Halloween: Depending on who you ask, it can be described as anything from another commercial holiday, created for the purpose of lining the pockets of a variety of companies, to the day Satan walks the earth, cursing sinners and playing the most hardcore of death metal. To some it can be a great excuse to hold a fun costume party and spend quality time with good friends, whilst to some left leaning others it’s a time filled with cultural appropriation and micro-aggressions. However, I would argue that Halloween is none of these things. Instead, it is the cornerstone of the true Ireland, and could help form a solid foundation for the concept of a uniquely Irish form of Conservatism.
Firstly, I would argue that Halloween is one of the most Irish things in existence. Halloween comes from the ancient Irish holiday of Samhain, a religious celebration associated mainly with the Celts, although possibly predating even their time on this island. This is supported by the fact that the Mound of the Hostages in Tara was built by the pre-Celtic Irish well over five thousand years ago, and has its entrance lined up perfectly with the Samhain sunrise, much in the same way Newgrange lines up with the sunrise on the winter solstice. This means that Halloween as a festival has probably existed in Ireland for at least five thousand years. That’s longer than the time Christianity and potatoes have spent here combined! With that established, it can be fairly stated that Halloween has been an influence on the Irish as a people longer than any other established tradition.
But what are the main beliefs surrounding Halloween, and how do they traditionally lend themselves to conservatism? This question is a little tougher to answer, due to the pagan religious having an aversion to writing their beliefs down. However, the vast majority of scholars say that the eve of Samhain was seen as the time when the mortal realm and the Otherworlds were closest together, allowing the dead to roam the mortal realm, and the living to stumble into the otherworld. People would protect themselves against spiritual visitors by dressing up in costumes, and it would be customary to leave offerings for the various creatures who would supposedly come and visit during the night. Bonfires were also lit as symbols and means of purification and sacrifice, however were not unique to the festival, and were also prevalent during Beltaine, as well as Lughnasadh.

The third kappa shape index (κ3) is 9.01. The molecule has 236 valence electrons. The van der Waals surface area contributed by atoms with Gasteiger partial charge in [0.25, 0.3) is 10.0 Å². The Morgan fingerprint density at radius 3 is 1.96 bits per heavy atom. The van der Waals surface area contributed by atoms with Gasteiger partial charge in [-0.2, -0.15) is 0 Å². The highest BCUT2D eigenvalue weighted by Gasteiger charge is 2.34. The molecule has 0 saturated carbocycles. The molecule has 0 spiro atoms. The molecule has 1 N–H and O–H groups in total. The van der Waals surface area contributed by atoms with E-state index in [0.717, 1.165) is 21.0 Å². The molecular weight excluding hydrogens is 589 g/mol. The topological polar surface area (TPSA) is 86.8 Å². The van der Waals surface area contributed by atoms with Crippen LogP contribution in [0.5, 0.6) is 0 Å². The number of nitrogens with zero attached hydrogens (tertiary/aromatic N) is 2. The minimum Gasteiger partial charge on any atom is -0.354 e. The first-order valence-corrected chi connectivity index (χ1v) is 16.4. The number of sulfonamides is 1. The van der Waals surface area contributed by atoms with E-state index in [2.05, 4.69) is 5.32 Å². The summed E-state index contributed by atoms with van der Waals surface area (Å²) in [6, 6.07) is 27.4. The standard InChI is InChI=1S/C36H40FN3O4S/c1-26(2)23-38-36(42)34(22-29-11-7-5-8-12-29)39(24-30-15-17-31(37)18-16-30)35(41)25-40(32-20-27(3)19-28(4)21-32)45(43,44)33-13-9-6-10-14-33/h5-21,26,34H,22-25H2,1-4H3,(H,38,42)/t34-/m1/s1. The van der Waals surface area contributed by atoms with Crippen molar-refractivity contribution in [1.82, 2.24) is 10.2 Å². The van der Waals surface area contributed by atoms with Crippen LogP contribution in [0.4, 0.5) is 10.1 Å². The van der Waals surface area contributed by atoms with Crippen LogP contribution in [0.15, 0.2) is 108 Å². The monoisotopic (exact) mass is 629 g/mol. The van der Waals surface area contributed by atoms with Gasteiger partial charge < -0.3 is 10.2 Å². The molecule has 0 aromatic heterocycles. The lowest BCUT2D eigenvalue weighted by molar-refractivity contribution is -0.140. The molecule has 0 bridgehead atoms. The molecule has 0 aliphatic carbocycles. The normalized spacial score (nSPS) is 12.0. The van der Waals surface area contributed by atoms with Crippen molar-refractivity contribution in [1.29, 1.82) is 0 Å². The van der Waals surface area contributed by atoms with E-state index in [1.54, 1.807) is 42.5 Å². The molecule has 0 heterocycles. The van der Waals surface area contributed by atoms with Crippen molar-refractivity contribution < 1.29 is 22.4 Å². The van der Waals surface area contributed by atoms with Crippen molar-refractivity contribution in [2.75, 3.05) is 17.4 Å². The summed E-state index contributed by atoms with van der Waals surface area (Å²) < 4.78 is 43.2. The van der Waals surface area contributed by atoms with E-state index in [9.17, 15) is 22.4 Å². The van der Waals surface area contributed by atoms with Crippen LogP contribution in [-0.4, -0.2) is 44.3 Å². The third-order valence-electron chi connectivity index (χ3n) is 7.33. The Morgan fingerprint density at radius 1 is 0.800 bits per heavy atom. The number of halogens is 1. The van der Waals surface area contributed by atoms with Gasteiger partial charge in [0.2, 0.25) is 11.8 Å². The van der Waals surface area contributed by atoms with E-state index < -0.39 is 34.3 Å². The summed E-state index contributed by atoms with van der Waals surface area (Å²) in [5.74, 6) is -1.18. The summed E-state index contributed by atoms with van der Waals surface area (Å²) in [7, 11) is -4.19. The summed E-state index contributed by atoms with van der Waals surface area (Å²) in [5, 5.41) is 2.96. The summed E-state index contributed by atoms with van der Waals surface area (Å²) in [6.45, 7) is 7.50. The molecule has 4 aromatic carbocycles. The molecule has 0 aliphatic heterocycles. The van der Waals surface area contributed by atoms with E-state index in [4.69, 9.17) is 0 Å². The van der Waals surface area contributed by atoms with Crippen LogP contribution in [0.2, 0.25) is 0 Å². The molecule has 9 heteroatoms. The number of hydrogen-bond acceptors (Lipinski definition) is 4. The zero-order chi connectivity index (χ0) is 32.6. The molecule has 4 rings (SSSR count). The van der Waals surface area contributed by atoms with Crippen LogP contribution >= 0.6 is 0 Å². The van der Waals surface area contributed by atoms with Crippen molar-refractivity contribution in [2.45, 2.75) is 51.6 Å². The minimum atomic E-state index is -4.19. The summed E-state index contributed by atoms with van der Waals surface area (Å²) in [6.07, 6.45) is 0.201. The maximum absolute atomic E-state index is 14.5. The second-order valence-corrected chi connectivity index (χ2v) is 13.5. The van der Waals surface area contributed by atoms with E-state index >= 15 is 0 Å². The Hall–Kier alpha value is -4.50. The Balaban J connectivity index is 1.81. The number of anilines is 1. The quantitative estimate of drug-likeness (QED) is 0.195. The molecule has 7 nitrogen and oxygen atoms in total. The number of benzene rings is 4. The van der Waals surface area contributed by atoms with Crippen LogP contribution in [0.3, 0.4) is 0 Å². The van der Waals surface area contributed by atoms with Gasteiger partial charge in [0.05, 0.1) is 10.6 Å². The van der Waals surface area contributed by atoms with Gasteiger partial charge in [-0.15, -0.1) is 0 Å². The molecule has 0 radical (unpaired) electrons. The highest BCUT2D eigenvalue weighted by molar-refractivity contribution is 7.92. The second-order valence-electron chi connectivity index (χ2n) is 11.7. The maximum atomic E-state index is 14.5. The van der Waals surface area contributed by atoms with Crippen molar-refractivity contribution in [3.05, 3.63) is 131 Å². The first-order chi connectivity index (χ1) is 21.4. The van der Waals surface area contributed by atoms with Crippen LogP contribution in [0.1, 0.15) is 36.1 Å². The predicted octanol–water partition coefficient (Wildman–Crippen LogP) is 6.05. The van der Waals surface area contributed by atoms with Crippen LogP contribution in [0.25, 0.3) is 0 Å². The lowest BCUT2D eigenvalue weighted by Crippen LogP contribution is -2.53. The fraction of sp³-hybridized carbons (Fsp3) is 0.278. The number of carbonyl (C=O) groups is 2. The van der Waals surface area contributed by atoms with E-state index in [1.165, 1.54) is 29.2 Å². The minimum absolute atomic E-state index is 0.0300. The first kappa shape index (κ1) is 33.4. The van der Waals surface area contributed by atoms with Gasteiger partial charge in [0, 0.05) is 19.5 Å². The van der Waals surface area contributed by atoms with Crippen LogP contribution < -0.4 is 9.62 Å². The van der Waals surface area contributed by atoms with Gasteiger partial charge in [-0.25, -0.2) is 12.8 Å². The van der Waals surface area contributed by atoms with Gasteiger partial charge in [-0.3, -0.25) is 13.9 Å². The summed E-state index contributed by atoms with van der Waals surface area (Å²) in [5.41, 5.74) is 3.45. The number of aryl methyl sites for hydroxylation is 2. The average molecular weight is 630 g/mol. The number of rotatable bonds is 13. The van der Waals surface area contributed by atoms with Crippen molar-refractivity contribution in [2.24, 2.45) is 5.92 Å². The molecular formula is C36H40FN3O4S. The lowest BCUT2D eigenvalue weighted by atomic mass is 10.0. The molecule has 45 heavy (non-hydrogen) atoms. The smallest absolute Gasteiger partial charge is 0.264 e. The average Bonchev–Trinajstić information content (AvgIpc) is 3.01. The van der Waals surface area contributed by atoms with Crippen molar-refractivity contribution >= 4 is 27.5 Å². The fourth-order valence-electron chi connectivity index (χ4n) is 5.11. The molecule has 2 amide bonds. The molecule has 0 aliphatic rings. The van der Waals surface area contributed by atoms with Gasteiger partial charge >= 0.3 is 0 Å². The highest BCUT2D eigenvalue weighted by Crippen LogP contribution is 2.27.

Some of you may have noticed that the survival of this festival is rather strange considering the impact that Christianity had on Ireland. Whilst the festival has always been an important one for Ireland, and the Irish as a whole, surely it is antithetical to the Christian outlook on the world? This is a position taken by many Christians, especially some of the more fundamentalist ones across the Atlantic, who are vocal about the ‘Satanic’ inspiration for the festival. A quick google search of ‘Halloween evil’ will reap over 27 million pages from Christian sites telling you to avoid the holiday like the plague. This is a position reflected too by the early Catholic church, who only adopted the holiday of All Saint’s Day in order to try and get the Celts away from their “devil worshipping”, and to try and associate the day with more pious practices. Suffice to say they failed utterly.
So what does the survival of Samhain tell us about what it means to be Irish? For me, at least, I feel it highlights how resilient Irish culture can be. Despite the overwhelming power the Church had up until the turn of the 21st century, the institution was unable to force Irish culture to change in a way the people didn’t want it to. Not only did they fail to stamp out the holiday, under the church it actually expanded and spread, so that now the holiday is celebrated in every country in the western world. It shows how Ireland will always grow, but never fundamentally change its core values.
This, for me, is why it can be fairly said that Halloween is a conservative holiday. It is an unbroken link with our ancient past, and with the conservative philosophy that went with it. Such was not a philosophy of hate, nor sexism, nor degeneration, but one of honour, fairness and meritocracy. Unlike the Christian conservatism that came after it, the old Irish philosophy believed that men and women were inherently equal, and that although there were traditional roles assigned to each, it was also acceptable for an unusual individual to break these roles to fulfill their full potential. It is also an ideology that will not tolerate cultural relativism, revisionism or the oppressive oversensitivity of the regressive left, and one that cherishes the courage of an individual, as well as the ability and drive to fight for tightly held beliefs. Despite being an ideology that might have existed even before the 21st century B.C, it is one more than ready for the 21st century A.D.
But that’s what Halloween should and could be, not what Halloween is. Halloween right now is still little more than a capitalistic cash grab, and despite its prevalence in the west, has little sway over culture as a whole. However, despite everything that has happened, despite the degradation of what it means to be Irish, Samhain is still there, along with the ancient influences behind it. We, as conservatives, just need to figure out a way to tap into it, to revive the lost but still viable ideology, and use it to push our country out of the doldrums of cultural confusion and back to the forefront of the modern world.